ON VIEW AT THE BLUFFS GALLERY: Love Lives in Scarborough featuring select Portrait Series


Posted on October 30th, by scararts in Creative, Featured, Recent News. No Comments

LOVE LIVES IN SCARBOROUGH featuring select PORTRAIT SERIES
Features works by LoveisLoveisLove and participants of LLL’s Photography Masterclass Series

Exhibition Dates:  October 31 to November 30
Opening Reception: November 1,  5:30 PM– 7:30 PM 
Bluffs Gallery at Scarborough Arts
1859 Kingston Road

Love Lives in Scarborough presents photographic artworks produced by LoveisLoveisLove (LLL) paired with personal narratives submitted by the subjects of the photos, highlighting the diverse experiences of LGBTQ+ individuals living in the Scarborough community.

This exhibit also features select Portrait Series of two up-and-coming photographers, Shingruf Chughtai and James Ip, who participated in LLL’s Photography Masterclass. Each of their works are presented as a series of portraits that can be seen to compliment Love Lives in Scarborough by continuing to shed light on the human experience within Scarborough. 

 

LOVE LIVES IN SCARBOROUGH by LOVEISLOVEISLOVE

The Love Lives in Scarborough exhibition is a project which highlights the experiences of LGBTQ+ folks living in Scarborough. The exhibition features warm, empathetic portraits produced by the LoveisLoveisLove project. These portraits are juxtaposed against written testimonials provided by the subjects of the portraits. The testimonials speak to the particular challenges of being LGBTQ+ outside the downtown core, and feature experiences that are challenging, sometimes even traumatic, for the subjects.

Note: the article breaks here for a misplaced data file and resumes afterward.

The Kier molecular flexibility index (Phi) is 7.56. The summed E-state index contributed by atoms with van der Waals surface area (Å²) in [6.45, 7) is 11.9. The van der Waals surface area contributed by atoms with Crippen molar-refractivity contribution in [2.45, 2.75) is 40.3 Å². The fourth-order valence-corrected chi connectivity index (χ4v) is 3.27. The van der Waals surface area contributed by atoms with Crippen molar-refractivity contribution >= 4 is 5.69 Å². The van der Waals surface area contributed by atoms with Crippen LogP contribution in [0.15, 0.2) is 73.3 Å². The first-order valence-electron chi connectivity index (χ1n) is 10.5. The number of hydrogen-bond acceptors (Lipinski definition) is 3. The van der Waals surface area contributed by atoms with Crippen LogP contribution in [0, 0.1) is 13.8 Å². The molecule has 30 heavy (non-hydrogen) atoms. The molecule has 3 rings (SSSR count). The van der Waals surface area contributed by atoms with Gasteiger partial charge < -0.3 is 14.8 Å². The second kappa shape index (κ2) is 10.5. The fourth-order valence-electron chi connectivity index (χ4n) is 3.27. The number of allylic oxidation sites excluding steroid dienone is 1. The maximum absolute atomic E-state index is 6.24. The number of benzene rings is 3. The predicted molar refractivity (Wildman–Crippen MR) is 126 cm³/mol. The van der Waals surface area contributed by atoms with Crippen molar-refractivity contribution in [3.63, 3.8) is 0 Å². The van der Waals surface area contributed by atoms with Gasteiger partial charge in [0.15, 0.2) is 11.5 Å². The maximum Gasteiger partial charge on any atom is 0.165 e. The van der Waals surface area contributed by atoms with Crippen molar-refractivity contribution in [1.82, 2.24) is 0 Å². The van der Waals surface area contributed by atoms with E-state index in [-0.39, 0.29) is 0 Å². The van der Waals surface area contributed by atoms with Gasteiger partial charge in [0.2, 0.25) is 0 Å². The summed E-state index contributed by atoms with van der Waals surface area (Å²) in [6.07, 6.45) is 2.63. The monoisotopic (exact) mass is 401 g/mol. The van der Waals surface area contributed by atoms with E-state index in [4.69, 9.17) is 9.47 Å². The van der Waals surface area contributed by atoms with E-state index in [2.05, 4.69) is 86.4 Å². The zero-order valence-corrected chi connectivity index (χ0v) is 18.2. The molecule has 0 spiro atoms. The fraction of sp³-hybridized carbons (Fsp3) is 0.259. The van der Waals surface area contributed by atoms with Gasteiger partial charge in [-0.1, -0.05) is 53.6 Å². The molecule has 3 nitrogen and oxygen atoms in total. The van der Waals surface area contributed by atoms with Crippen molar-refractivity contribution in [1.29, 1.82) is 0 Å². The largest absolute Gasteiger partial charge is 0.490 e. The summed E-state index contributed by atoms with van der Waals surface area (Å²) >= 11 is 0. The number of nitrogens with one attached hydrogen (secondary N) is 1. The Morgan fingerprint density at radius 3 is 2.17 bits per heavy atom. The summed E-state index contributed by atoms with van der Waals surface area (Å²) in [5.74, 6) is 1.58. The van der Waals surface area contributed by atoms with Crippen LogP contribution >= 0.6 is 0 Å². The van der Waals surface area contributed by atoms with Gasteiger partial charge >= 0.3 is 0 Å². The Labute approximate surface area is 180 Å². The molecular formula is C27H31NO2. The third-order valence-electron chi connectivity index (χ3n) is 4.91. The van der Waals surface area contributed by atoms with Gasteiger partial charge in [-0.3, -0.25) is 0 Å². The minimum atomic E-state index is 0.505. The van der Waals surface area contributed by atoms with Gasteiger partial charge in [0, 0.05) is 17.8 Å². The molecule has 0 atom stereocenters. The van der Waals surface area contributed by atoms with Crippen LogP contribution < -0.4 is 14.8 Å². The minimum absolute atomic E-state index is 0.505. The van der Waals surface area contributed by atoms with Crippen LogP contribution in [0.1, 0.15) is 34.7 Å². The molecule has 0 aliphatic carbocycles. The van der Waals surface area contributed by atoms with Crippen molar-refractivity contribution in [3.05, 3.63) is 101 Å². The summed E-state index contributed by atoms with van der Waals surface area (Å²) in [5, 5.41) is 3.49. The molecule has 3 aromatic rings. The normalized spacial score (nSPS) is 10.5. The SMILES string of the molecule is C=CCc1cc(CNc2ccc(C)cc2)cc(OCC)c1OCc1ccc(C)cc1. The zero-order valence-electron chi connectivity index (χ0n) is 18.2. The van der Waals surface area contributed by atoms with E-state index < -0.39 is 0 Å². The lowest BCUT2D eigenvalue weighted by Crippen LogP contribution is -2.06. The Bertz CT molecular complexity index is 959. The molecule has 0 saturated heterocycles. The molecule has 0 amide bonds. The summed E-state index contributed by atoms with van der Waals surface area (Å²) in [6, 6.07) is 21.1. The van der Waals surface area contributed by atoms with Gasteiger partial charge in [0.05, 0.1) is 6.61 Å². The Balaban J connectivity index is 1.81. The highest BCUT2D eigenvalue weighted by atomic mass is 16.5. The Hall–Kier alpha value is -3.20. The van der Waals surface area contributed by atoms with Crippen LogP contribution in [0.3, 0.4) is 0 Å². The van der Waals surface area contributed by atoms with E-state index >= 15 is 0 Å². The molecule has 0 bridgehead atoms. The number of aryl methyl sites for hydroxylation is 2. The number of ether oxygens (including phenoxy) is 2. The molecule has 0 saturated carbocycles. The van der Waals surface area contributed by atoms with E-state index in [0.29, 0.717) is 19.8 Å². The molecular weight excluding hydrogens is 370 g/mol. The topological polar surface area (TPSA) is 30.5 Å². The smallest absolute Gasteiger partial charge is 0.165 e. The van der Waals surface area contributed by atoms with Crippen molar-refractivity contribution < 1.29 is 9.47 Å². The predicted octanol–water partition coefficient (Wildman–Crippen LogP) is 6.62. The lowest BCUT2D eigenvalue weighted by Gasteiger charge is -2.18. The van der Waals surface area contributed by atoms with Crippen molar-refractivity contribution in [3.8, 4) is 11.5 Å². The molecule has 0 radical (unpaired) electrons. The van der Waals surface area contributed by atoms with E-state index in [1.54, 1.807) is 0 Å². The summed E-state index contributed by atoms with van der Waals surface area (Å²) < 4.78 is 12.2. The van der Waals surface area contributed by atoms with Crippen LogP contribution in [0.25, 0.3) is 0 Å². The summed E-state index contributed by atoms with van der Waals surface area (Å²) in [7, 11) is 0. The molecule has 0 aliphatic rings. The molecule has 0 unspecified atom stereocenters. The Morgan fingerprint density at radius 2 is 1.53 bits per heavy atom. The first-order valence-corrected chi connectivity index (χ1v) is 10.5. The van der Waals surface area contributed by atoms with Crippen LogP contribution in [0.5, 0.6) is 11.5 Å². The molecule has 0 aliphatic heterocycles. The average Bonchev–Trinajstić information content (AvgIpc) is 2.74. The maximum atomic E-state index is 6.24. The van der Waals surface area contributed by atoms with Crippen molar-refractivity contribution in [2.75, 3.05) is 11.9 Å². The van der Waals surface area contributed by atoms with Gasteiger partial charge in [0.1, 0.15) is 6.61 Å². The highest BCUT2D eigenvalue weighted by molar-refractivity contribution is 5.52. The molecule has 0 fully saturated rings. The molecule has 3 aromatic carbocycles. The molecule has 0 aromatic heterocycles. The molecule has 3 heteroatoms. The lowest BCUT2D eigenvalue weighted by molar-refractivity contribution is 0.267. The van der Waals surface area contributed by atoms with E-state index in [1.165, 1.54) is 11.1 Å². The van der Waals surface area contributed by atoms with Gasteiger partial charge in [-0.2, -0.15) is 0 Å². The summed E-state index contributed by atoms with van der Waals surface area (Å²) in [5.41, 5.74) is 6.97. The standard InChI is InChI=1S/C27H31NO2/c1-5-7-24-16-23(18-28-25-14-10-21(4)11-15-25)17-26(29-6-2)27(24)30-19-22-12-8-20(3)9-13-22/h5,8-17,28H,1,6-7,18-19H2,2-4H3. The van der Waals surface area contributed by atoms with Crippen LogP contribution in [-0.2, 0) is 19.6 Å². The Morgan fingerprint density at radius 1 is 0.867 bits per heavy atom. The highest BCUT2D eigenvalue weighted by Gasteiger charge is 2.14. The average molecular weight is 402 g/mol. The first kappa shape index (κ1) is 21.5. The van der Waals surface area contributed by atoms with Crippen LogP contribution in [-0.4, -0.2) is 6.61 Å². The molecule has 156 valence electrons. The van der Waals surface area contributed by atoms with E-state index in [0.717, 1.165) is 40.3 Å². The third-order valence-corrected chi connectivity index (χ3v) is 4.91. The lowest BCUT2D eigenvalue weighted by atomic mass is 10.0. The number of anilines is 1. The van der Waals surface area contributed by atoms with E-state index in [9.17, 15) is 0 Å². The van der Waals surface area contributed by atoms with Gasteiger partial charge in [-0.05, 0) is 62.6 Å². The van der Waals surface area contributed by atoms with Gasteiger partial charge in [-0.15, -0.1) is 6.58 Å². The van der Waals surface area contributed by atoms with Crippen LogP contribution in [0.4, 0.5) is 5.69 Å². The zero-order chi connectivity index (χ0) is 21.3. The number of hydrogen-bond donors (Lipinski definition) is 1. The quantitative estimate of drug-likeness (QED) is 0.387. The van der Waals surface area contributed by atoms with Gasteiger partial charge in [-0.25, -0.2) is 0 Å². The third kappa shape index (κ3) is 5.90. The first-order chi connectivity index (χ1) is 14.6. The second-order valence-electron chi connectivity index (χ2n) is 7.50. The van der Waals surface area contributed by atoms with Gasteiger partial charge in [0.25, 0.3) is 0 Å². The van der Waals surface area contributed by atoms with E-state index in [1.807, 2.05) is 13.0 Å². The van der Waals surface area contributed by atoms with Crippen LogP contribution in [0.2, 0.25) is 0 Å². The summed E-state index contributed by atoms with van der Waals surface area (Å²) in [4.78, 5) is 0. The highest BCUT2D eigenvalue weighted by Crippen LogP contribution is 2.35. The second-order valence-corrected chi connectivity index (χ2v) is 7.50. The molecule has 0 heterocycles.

The purpose of the juxtaposition is to demonstrate the dichotomy between public perceptions of LGBTQ+ rights and the messy realities that exist below these perceptions. The thesis I would like to get across is that while mass culture often celebrates LGBTQ+ relationships by invoking romanticized images of queer relationships, these images must be understood in the context of private histories. Can we truly appreciate a portrait of a person if we don’t understand the journey the took them to that moment in time? Can we understand a snapshot of happiness if we don’t understand the plethora of experiences that infuse that snapshot with the bulk of its meaning?

I hope that the contrast between image and word in this exhibition, between celebration and pain, can help people rethink the meaning of public images of queer happiness. I hope that by drawing attention to the private histories of my subjects, I can encourage a context-sensitive approach to consuming photography.

— Adam Zivo, Founder and Executive Director of LoveisLoveisLove 

ABOUT LOVEISLOVEISLOVE

The photos displayed in Love Lives in Scarborough are produced by LoveisLoveisLove (“LLL”). LLL is an arts campaign that supports the LGBTQ+ community through the production and publication of empathetic content. The project runs a constellation of initiatives that are tied together by its signature aesthetic: two people being sentimental in front of a pink backdrop. Since launching in 2016, the project has digitally engaged 500,000+ people and been responsible for a number of largescale art installations, mainly in major Ontarian civic spaces. For example, in 2018 LLL reimagined Toronto City Hall’s rotunda as an explicitly inclusive space for Pride Month, installing 1,000~ square feet of content in what was one of the largest installations ever installed there.